Source of Funding Grows

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Evidence of a post-recession turnaround in contributions to nonprofits continues to slowly emerge, with the latest good news coming from a source that helps countless youth-serving organizations each year – even when they don't expect it.

Three of the nation’s largest donor-advised funds, through which people set up accounts to make donations to specified nonprofits, reported in recent weeks large increases in both contributions to the accounts and distributions from the accounts to charities.

Those charities include national behemoths like the Oklahoma City-based Feed the Children, place-based services for troubled youth like the Tennessee-based Youth Villages, and local after-school programs like the Gifford Youth Activity Center in Vero Beach, Fla.

The largest fund, Fidelity Charitable Gift Fund, reported last week that its donors made more gifts in the first half of this year than during any first half in its 19-year history. Fidelity said its donors made 27 percent more grants (152,000) and gave away 16 percent more money ($531 million) in the first half of this year than during the same period last year.

Another fund, Vanguard Charitable, said last week that its donors recommended a record $468.5 million in grants in fiscal 2010 (which ended June 30) and that its number of grants awarded (33,292) exceeded the annual record that was set just before the recent recession.

Those announcements came on the heels of Schwab Charitable's report in July that contributions from its donors in fiscal 2010 (which also ended June 30) “reached the highest level” in its 10-year history” – over $925 million.

The funds attributed the growth to a surge in gains among investors, which gave affluent people more money to donate and more reason to do so. The contributions to the funds are tax-deductable. Some think the growth will continue: In July, Fidelity released a survey of financial advisers that predicted such investor-fueled growth for the next 12 to 18 months.

How they work

The gift funds are basically stock market accounts to which someone contributes and are actually owned by the gift fund, an independent charity.  The money can stay in the account as long as a donor wishes and is distributed when and almost always to what the donor specifies. In the meantime, the donation is invested. Contributors can get the tax deduction when they make their donations to the accounts, even though the charitable institutions may not receive the gift for years.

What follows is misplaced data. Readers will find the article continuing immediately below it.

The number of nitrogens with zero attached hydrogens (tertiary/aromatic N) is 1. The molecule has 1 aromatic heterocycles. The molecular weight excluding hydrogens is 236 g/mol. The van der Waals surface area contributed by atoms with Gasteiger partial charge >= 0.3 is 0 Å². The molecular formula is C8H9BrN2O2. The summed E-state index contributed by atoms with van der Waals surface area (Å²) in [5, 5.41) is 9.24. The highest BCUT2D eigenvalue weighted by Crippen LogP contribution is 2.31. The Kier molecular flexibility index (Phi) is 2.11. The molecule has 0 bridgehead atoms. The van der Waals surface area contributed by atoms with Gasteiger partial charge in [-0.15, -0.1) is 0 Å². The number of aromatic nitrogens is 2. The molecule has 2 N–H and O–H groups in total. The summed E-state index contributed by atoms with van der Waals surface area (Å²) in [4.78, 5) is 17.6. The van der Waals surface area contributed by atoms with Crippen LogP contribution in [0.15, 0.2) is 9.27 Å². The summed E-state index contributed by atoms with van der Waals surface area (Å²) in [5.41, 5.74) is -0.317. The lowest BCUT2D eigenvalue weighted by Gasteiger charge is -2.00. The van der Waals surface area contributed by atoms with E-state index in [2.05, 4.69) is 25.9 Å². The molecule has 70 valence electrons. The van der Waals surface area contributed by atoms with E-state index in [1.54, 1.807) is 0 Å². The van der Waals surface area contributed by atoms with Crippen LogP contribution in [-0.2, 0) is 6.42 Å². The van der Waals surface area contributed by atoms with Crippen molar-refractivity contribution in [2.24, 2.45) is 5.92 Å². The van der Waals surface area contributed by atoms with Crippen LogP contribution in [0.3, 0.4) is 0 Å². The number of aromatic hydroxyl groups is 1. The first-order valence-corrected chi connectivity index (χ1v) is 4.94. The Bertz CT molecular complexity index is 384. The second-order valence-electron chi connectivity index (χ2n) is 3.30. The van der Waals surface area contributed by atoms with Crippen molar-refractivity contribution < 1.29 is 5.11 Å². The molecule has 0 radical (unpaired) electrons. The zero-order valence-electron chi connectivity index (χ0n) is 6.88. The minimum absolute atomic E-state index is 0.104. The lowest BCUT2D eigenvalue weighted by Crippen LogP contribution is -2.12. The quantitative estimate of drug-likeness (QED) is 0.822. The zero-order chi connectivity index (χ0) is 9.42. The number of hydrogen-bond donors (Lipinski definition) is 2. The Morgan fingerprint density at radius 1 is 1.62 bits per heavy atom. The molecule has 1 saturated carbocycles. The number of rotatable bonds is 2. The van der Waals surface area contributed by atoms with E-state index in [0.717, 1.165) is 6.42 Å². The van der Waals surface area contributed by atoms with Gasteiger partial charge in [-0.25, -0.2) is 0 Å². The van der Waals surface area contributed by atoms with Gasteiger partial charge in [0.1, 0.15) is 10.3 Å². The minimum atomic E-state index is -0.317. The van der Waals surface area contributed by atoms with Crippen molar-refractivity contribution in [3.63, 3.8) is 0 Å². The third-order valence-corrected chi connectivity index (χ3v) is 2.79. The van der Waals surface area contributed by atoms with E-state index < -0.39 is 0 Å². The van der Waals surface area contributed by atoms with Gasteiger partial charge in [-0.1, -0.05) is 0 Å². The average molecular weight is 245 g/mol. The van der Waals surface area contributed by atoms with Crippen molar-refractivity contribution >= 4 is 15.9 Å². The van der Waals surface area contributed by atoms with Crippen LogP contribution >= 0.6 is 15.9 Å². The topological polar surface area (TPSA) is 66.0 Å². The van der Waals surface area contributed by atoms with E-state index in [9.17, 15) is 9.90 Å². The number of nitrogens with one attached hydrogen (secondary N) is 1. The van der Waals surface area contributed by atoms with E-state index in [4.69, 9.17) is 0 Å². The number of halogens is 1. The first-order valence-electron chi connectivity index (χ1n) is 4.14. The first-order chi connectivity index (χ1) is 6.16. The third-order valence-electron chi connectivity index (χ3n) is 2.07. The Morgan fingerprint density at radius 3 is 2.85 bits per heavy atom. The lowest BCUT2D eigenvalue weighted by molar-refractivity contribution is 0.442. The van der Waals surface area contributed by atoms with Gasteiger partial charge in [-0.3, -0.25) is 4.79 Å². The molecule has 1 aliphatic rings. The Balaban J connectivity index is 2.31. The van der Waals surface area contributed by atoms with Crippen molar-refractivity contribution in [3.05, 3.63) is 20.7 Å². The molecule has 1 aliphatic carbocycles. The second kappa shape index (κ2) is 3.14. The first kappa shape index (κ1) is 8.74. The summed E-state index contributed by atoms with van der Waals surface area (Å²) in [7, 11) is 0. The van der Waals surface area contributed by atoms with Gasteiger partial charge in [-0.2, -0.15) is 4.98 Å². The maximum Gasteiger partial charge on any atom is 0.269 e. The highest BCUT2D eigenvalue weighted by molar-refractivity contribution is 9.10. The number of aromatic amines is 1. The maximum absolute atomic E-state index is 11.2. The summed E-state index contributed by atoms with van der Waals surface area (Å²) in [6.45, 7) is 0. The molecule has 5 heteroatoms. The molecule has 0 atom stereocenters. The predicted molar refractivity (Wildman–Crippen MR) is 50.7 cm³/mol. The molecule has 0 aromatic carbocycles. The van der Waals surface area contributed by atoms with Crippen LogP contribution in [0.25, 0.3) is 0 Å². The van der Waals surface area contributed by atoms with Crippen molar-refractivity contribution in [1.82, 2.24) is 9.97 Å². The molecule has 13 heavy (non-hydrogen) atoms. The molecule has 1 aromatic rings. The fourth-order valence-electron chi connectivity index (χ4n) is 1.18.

The funds are also a way to donate appreciated securities and receive full credit for the donation at current value, rather than liquidating the stock holdings to make a contribution, which would entail paying capital gains taxes.

Even though such funds give out hundreds of thousands of donations each year, many youth groups don’t know about them because they cannot actually seek the money. That’s why Angelia Perry, executive director of the Gifford Youth Center, initially said, “I’m unaware of having received a grant from this organization [Fidelity],” but then found records for several.

The funds do not say what percentage of donations go to youth-serving organizations, but the largest identified areas for donations at Fidelity in fiscal 2009 were community and human services (24.9 percent) and education (23.6 percent). The list of grantees who got more than $5,000 in fiscal 2009 is here, but be warned: the 7,721-page attachment to the fund’s federal tax return downloads in about the time it takes to go out for lunch.

Nonprofits need not be completely passive in hoping for the money to land in their laps. Some organizations persuade their wealthier prospects to set up donor-advised accounts, said Fidelity spokesperson Teri Ginsburg. Fidelity’s website includes advice on how to go about it.

Some funds, such as Vanguard, have said they will accept materials from nonprofits to give to donors who ask about making contributions to specific sectors.

Why would someone set up such a fund?

“These are people who are, typically, more affluent, that are making long-term philanthropy part of the course of their financial planning,” Ginsburg said. They can build up an account during boom years for their investments, getting the tax write-off without having to decide yet where the money goes, and allowing it to accrue interest (for the fund). The fund keeps records of all their charitable giving. The process is less complex than, say, setting up a family foundation.

Because the money that people contribute to the funds belongs to the funds, the individuals (and sometimes corporations) actually “advise” the funds where to donate the money. But  “99 percent of the time your wishes will be honored,” Ginsburg said. She said that if the fund rejects a selected charity (perhaps because it is not a nonprofit or is in legal trouble), it simply asks the donor to choose another recipient.